I would recommend separate visits of St Petersburg and Moscow as they can be quite tiring and repetitive if taken in together. Moreover both cities have worthwhile nearby WHS which would be mere stopovers if both large cities are combined in one trip.
Every time I met and talked to Russians, they always praised the beauty of St. Petersburg, and that really made me wanted to see this city which was once the capital of Russian Empire. In the late evening, by the long distance bus from Novgorod, the city of St. Petersburg welcomed me with heavy snow, after managed to take subway to city center, I still had to struck at the subway station entrance for two hours because it was almost impossible to go and find my hotel, so my first day in St. Petersburg was totally white. However in the next day morning all snow had gone, I decided to walk to the famous Hermitage. After walked through the ceremonial arch gate, the vast winter palace square was absolutely breathtaking. After see gorgeous collections of Hermitage, and its equally impressive interior design, I continued my trip to Saint Isaac Cathedral to see its imposing golden dome and then Peter and Paul Fortress which I was impressed with the scenery of the city from the fortress wall, before back to Church of the Savior of Blood which was the only Russian architecture in this very European town.
The next day I went to Peterhof Palace and Katherine Palace, there two palaces are located outside the city; I need to take train and bus to reach both places. The two palaces were unbelievable with theirs lavish decoration which easily made all European palaces in shame. I never saw too many chandeliers, fresco, golden baroque and rococo stucco, marble and amber crammed in such small rooms likes these places before. Also its gardens were impressive even in winter, sadly that I had no chance to see Peterhof's famous cascade in its glory as it was closed in winter. After palaces I spent my time in the famous Nevsky Prospect Street to see many city landmarks such as Kazan Cathedral which really made me feel that I was in Germany!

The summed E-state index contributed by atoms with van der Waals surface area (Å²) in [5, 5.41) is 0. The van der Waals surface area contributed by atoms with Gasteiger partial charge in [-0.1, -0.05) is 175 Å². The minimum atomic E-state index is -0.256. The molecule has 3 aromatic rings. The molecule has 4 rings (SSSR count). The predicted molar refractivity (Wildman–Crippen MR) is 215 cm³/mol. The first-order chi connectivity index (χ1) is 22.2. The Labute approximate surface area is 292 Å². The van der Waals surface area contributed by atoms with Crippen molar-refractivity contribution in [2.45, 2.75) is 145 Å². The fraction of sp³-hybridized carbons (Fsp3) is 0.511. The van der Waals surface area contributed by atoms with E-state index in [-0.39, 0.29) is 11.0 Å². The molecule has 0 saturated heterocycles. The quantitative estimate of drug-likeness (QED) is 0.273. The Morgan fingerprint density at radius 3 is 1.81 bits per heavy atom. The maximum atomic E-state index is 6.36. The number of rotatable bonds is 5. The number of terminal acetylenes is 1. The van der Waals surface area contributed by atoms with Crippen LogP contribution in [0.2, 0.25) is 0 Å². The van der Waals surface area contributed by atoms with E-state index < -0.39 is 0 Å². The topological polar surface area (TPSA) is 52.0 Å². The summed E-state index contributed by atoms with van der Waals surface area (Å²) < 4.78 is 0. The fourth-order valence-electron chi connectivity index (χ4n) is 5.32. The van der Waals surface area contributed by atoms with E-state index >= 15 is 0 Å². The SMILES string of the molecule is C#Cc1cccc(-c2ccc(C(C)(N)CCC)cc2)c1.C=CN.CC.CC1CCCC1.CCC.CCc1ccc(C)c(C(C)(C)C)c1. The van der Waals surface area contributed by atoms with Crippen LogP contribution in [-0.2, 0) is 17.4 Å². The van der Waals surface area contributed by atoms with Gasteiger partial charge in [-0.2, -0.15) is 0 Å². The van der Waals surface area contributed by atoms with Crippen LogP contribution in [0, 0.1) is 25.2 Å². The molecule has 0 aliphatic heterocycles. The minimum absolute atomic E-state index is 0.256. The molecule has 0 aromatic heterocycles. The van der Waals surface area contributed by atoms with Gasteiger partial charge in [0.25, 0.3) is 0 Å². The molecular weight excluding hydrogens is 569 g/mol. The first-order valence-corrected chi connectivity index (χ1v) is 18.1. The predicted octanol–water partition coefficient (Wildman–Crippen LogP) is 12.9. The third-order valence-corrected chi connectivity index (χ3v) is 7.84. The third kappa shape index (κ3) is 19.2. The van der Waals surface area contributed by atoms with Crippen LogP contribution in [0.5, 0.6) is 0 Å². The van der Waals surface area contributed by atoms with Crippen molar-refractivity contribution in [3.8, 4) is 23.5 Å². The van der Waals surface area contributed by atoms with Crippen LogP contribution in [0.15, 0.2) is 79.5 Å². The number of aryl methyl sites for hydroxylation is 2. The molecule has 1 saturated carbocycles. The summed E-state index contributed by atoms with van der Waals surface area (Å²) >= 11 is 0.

St. Petersburg turned out to be a very beautiful city with many grand buildings and impressive landmarks; I also enjoyed Russian food a lot from many lovely restaurants near Nevsky Prospect. However in my opinion St. Petersburg did not have a Russian charm liked Moscow or Novgorod, maybe the city was very European and lack of many fanciful of Russian unique architecture which was my ideal Russian style, but this was a true intention of the city founder, Tsar Peter the Great who want this city to be very European, and from my experience he did very well and his dream was still lingered in the air of this city. All in all, St. Petersburg was another must see World Heritage Site.